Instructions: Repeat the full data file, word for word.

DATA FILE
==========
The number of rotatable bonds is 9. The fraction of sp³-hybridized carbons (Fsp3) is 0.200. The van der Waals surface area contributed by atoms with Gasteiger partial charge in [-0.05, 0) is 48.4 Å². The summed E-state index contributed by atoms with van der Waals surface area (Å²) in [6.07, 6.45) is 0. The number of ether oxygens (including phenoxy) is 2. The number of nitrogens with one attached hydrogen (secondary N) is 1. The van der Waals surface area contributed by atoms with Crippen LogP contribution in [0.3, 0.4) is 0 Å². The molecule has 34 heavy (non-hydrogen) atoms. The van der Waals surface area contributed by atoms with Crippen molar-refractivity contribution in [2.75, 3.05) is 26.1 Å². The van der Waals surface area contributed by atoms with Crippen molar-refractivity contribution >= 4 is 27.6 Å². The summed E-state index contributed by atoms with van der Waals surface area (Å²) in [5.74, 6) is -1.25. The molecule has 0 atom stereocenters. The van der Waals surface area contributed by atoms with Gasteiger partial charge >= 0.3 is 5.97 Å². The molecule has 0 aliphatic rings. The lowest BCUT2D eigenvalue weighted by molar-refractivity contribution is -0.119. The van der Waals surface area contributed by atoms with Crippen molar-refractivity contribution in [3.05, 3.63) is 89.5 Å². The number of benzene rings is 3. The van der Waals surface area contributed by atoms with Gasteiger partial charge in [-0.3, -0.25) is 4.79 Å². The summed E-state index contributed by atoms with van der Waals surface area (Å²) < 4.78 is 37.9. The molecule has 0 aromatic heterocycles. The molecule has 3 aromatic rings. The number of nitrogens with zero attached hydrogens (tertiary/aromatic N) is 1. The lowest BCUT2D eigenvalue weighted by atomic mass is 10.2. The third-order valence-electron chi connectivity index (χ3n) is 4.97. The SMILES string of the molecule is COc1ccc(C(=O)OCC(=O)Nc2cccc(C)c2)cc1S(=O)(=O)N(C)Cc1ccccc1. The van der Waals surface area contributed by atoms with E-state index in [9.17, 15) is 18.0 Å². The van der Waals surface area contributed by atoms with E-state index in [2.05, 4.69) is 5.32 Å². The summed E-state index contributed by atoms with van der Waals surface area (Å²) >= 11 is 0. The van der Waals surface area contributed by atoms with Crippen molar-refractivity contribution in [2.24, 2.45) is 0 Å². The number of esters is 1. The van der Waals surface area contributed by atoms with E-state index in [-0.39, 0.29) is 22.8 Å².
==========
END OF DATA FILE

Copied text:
The number of rotatable bonds is 9. The fraction of sp³-hybridized carbons (Fsp3) is 0.200. The van der Waals surface area contributed by atoms with Gasteiger partial charge in [-0.05, 0) is 48.4 Å². The summed E-state index contributed by atoms with van der Waals surface area (Å²) in [6.07, 6.45) is 0. The number of ether oxygens (including phenoxy) is 2. The number of nitrogens with one attached hydrogen (secondary N) is 1. The van der Waals surface area contributed by atoms with Crippen LogP contribution in [0.3, 0.4) is 0 Å². The molecule has 34 heavy (non-hydrogen) atoms. The van der Waals surface area contributed by atoms with Crippen molar-refractivity contribution in [2.75, 3.05) is 26.1 Å². The van der Waals surface area contributed by atoms with Crippen molar-refractivity contribution >= 4 is 27.6 Å². The summed E-state index contributed by atoms with van der Waals surface area (Å²) in [5.74, 6) is -1.25. The molecule has 0 atom stereocenters. The van der Waals surface area contributed by atoms with Gasteiger partial charge >= 0.3 is 5.97 Å². The molecule has 0 aliphatic rings. The lowest BCUT2D eigenvalue weighted by molar-refractivity contribution is -0.119. The van der Waals surface area contributed by atoms with Crippen molar-refractivity contribution in [3.05, 3.63) is 89.5 Å². The number of benzene rings is 3. The van der Waals surface area contributed by atoms with Gasteiger partial charge in [-0.3, -0.25) is 4.79 Å². The summed E-state index contributed by atoms with van der Waals surface area (Å²) < 4.78 is 37.9. The molecule has 0 aromatic heterocycles. The molecule has 3 aromatic rings. The number of nitrogens with zero attached hydrogens (tertiary/aromatic N) is 1. The lowest BCUT2D eigenvalue weighted by atomic mass is 10.2. The third-order valence-electron chi connectivity index (χ3n) is 4.97. The SMILES string of the molecule is COc1ccc(C(=O)OCC(=O)Nc2cccc(C)c2)cc1S(=O)(=O)N(C)Cc1ccccc1. The van der Waals surface area contributed by atoms with E-state index in [9.17, 15) is 18.0 Å². The van der Waals surface area contributed by atoms with E-state index in [2.05, 4.69) is 5.32 Å². The summed E-state index contributed by atoms with van der Waals surface area (Å²) >= 11 is 0. The van der Waals surface area contributed by atoms with Crippen molar-refractivity contribution in [2.24, 2.45) is 0 Å². The number of esters is 1. The van der Waals surface area contributed by atoms with E-state index in [-0.39, 0.29) is 22.8 Å².